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Staff being asked to disclose holiday plans ‘acceptable’

Firms could change their holiday policies and ask staff to disclose their travel plans because of the potential impact on the workplace of employees having to quarantine.

The current traffic light system means holidaymakers must quarantine on return from amber and red destinations, and take tests prior to and after travel to all destinations. Anyone who tests positive, even if returning from a green destination, must quarantine.

Speaking at a C&M Travel Recruitment’s Get Set For Travel webinar, Travlaw partner Ami Naru said it was “acceptable” for employers to alter their holiday policies in order to ask staff questions about their travel plans – as long as they explained the rationale for doing so.

She said: “The key point here is explaining to staff why it is you need to know. If staff are going to an amber or red destination they will probably have to isolate when they come back so then [the question is] can they work from home?

“Firms need to know where they [staff] are going; they don’t want them rocking up in the workplace when back [if they’ve been to an amber or red destination]. I think it’s acceptable to change your holiday policy to say this is why we need this in place.”

Naru urged companies to communicate their strategy on annual leave with staff, particularly what would happen if employees need to quarantine after a trip and cannot work, and whether they would be paid or have to take unpaid leave.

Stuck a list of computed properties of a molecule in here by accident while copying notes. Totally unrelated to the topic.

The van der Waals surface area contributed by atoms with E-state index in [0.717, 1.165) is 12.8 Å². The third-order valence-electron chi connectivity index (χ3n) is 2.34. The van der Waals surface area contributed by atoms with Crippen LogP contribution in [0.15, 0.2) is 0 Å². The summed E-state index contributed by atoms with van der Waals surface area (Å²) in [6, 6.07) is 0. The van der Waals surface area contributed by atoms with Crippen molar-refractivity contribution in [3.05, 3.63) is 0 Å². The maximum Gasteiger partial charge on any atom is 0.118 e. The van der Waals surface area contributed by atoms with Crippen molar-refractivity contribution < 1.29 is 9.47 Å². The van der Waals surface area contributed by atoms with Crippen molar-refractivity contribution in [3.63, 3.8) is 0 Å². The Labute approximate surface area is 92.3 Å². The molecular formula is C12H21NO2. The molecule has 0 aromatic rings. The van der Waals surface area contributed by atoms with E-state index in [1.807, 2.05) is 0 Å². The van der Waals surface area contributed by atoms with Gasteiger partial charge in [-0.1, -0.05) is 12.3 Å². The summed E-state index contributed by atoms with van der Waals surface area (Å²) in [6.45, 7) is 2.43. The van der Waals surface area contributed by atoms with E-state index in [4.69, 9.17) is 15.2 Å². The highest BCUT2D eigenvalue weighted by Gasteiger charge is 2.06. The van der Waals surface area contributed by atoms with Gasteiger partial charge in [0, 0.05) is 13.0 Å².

More: Special Report: Holiday demand ‘lower for the next 12 months’

Updated: First 2021 package holidays depart 


She added: “You need to be upfront so staff know the situation. Employers need to be clear as to the consequences of coming back if staff need to quarantine, particularly if they cannot work from home and need to take unpaid leave.”

HR and talent professional Claire Steiner said staff had to act responsibly. She said: “As an employee, you have a duty of care to make sure you are not creating issues.”

Steiner also urged companies to ensure staff were taking their owed time off, even if they were on furlough, to prevent the issue of too many employees wanting holidays at the same time when they return to work.

Meanwhile, travel firms were also told they could not make it mandatory for staff to take lateral flow tests before coming into the workplace, or for them to get vaccinated.

While tests are being encouraged by the government, they are “not a legal requirement”, said Naru.

She added: “The only way to put this in place [in the workplace] is via a policy and the only way to do that is consult with staff.”

Naru said employers could encourage staff to get vaccinated against Covid and highlight the benefits as firms have no legal right to insist on the vaccination.

More: Special Report: Holiday demand ‘lower for the next 12 months’

Updated: First 2021 package holidays depart 

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